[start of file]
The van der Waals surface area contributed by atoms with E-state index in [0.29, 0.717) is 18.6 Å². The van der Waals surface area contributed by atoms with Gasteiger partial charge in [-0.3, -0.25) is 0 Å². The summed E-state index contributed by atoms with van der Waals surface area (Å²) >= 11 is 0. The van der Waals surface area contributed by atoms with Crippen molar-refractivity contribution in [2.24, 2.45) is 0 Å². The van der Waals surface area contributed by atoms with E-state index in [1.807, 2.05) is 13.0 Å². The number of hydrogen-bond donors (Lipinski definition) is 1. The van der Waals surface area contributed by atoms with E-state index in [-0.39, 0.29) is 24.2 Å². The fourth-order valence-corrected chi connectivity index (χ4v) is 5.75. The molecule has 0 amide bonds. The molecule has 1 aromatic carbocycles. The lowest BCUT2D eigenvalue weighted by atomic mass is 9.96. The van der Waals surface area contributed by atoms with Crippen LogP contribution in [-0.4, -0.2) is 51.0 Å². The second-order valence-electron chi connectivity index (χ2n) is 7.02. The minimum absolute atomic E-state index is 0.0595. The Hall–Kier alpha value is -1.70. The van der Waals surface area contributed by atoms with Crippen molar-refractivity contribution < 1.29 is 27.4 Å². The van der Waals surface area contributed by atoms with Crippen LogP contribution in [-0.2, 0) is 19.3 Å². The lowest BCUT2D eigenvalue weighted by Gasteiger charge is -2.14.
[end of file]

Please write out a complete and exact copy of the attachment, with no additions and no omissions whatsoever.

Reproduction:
The van der Waals surface area contributed by atoms with E-state index in [0.29, 0.717) is 18.6 Å². The van der Waals surface area contributed by atoms with Gasteiger partial charge in [-0.3, -0.25) is 0 Å². The summed E-state index contributed by atoms with van der Waals surface area (Å²) >= 11 is 0. The van der Waals surface area contributed by atoms with Crippen molar-refractivity contribution in [2.24, 2.45) is 0 Å². The van der Waals surface area contributed by atoms with E-state index in [1.807, 2.05) is 13.0 Å². The number of hydrogen-bond donors (Lipinski definition) is 1. The van der Waals surface area contributed by atoms with E-state index in [-0.39, 0.29) is 24.2 Å². The fourth-order valence-corrected chi connectivity index (χ4v) is 5.75. The molecule has 0 amide bonds. The molecule has 1 aromatic carbocycles. The lowest BCUT2D eigenvalue weighted by atomic mass is 9.96. The van der Waals surface area contributed by atoms with Crippen LogP contribution in [-0.4, -0.2) is 51.0 Å². The second-order valence-electron chi connectivity index (χ2n) is 7.02. The minimum absolute atomic E-state index is 0.0595. The Hall–Kier alpha value is -1.70. The van der Waals surface area contributed by atoms with Crippen molar-refractivity contribution < 1.29 is 27.4 Å². The van der Waals surface area contributed by atoms with Crippen LogP contribution in [-0.2, 0) is 19.3 Å². The lowest BCUT2D eigenvalue weighted by Gasteiger charge is -2.14.